The Bribery Act, which received the Royal Assent last year, may put an end to Christmas or other business gifts between and within companies according to an article in the Telegraph. The Bribery Act aims to create a better framework to fight bribery and limit the value of gifts and presents individuals can receive in the UK. Offering football tickets, champagne or hampers to domestic and international clients used to be commonplace but with this Bribery Act they may now be illegal and need to be returned to avoid any accusation of bribery.
Indeed, the line between a simple gift of appreciation and a corruption attempt is sometimes thin, especially depending on the intercultural context. What is seen as a sign of appreciation or reward in one culture may be considered bribery in another and vice versa. International businesses need to ensure their employees have the right intercultural training to ensure they have the intercultural knowledge and awareness they need to gift gifts appropriately across cultures.
In the Middle East for instance, being generous is highly valued and offering a gift tends to be seen as a strong mark of friendship as well as a necessary step towards building a profitable business relationship. Generosity is also illustrated by the price and value of the gift, meaning that business presents are sometimes incredibly luxurious in the Middle East. Refusing a present is a terrible faux pas that can lead to a cultural clash or to the end of a promising contract or business partnership. A lack of intercultural awareness on gift giving in the Middle East can significantly hinder the relationship or break organisational policies around gift giving.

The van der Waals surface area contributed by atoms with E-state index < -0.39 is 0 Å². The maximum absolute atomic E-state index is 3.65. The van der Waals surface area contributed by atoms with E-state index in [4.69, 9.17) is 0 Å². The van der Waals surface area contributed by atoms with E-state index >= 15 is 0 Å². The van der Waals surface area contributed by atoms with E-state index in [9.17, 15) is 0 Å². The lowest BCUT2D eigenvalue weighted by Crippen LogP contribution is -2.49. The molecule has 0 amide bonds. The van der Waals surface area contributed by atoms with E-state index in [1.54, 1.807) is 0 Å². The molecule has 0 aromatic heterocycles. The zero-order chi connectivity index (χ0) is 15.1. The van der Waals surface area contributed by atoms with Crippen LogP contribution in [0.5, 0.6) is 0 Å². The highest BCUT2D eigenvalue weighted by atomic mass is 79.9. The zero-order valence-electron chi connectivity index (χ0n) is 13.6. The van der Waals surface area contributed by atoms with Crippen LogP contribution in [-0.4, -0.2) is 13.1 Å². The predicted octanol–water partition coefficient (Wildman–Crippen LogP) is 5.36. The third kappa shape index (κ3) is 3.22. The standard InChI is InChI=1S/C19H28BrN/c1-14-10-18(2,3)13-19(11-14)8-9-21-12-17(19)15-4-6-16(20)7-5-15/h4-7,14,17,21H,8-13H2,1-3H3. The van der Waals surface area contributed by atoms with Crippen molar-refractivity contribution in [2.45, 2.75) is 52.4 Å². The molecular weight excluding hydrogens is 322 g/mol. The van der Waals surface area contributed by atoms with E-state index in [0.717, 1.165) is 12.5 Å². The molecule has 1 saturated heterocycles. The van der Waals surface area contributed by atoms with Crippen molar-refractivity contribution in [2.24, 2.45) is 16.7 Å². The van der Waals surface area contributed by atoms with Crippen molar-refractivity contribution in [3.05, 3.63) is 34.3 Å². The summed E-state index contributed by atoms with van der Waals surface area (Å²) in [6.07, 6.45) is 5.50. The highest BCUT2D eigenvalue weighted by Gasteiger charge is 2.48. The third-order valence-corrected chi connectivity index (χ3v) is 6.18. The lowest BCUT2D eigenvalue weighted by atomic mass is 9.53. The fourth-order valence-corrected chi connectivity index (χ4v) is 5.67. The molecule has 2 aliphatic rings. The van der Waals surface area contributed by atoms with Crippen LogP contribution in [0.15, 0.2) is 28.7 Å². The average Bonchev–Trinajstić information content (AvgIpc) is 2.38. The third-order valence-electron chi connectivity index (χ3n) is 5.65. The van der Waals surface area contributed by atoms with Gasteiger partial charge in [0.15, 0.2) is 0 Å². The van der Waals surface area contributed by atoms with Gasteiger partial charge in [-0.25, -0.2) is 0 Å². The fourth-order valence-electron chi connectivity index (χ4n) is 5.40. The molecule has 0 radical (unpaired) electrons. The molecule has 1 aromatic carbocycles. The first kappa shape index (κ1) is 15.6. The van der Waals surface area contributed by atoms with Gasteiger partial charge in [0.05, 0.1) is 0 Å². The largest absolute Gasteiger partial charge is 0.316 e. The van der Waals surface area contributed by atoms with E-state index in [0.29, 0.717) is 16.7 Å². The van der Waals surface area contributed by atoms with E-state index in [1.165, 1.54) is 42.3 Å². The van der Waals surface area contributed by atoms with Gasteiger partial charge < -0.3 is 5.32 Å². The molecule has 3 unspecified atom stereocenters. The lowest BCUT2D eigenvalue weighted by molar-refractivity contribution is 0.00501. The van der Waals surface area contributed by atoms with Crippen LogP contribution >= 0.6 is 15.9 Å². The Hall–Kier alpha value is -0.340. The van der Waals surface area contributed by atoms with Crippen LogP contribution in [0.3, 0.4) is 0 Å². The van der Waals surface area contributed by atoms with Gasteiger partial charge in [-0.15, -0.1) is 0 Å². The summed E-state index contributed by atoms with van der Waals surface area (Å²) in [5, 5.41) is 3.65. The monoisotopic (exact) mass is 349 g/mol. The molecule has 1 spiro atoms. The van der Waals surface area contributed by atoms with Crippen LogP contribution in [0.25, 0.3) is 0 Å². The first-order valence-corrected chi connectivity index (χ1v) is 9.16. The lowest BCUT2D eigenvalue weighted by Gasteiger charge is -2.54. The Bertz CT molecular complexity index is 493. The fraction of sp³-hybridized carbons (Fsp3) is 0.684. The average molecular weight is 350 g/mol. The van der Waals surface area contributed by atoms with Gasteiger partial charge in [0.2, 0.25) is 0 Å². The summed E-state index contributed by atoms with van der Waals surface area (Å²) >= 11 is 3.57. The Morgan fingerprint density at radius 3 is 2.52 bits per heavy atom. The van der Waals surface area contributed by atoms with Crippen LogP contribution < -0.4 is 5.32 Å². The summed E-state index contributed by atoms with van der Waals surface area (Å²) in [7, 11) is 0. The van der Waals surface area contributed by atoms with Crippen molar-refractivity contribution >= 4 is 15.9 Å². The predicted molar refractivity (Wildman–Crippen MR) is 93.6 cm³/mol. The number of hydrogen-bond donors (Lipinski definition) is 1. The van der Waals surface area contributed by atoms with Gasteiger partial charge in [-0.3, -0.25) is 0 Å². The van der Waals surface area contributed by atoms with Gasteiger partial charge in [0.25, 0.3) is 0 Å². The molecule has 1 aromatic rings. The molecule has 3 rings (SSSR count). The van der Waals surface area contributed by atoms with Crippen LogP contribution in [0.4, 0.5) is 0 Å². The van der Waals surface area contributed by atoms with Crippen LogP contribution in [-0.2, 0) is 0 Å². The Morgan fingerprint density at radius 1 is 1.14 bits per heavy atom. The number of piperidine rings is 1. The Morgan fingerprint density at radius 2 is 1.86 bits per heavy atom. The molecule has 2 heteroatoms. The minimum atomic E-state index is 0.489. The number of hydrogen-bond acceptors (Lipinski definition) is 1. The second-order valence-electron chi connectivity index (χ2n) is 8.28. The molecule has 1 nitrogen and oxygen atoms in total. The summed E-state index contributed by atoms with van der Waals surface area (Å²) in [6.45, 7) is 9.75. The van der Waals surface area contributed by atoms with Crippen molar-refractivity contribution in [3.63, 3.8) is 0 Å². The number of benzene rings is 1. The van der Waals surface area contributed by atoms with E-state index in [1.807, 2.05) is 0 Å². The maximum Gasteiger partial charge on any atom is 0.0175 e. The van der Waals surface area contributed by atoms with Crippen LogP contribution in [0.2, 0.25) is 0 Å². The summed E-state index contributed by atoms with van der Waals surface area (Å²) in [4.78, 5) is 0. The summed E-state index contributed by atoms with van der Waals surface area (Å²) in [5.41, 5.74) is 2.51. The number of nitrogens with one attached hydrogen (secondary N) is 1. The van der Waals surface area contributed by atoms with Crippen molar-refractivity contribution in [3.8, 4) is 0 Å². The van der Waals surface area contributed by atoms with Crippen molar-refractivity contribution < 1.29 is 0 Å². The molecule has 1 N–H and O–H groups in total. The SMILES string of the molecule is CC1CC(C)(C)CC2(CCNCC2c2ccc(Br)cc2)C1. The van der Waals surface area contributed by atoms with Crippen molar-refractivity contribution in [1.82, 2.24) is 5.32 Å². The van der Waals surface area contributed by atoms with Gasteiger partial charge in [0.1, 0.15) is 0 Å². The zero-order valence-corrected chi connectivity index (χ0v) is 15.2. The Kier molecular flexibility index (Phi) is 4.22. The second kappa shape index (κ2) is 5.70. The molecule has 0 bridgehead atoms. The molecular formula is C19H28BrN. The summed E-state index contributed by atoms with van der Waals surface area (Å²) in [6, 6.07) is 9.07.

At the other end of the scale, some cultures are extremely cautious and even suspicious when it comes to receiving and offering gifts. The Nordic Countries are a perfect example of this trend. In 2010 Denmark was rated the “least corrupted country in the world” and countries such as Finland and Norway are also recognised internationally as models when it comes to fighting bribery and corruption. This reluctance to receive and offer presents can be difficult for anyone who is used to a gift giving etiquette. Seeing their kind gesture perceived as a bribery attempt or refused can result in frustration or offense.
International organisations doing business across cultures need to be prepared and equipped with the relevant intercultural awareness to create and apply adapted strategies around gift giving across the globe. Intercultural awareness training courses such as Doing Business in the Middle East can help organisations to do business across cultures more effectively. Through the analysis of different cultural traits and their impact on business practices, individuals and organisations will be able to handle all aspect of doing business across cultures.
Equipped with this important intercultural knowledge, companies and their employees doing business abroad will be able to adapt to the business etiquette of their counterparts. By adopting the appropriate behaviour and business policies according to the cultures they work with, organisations will be able to avoid fines and suspicions of bribery when giving presents. In accordance with new Bribery Act, it’s important to not only consider how to give gifts to international clients but to also consider what you can receive from them in return. Knowing the gift etiquette of your international clients will also help you to avoid causing offense and build a stronger and more profitable working relationship.
© Communicaid Group Ltd. 2011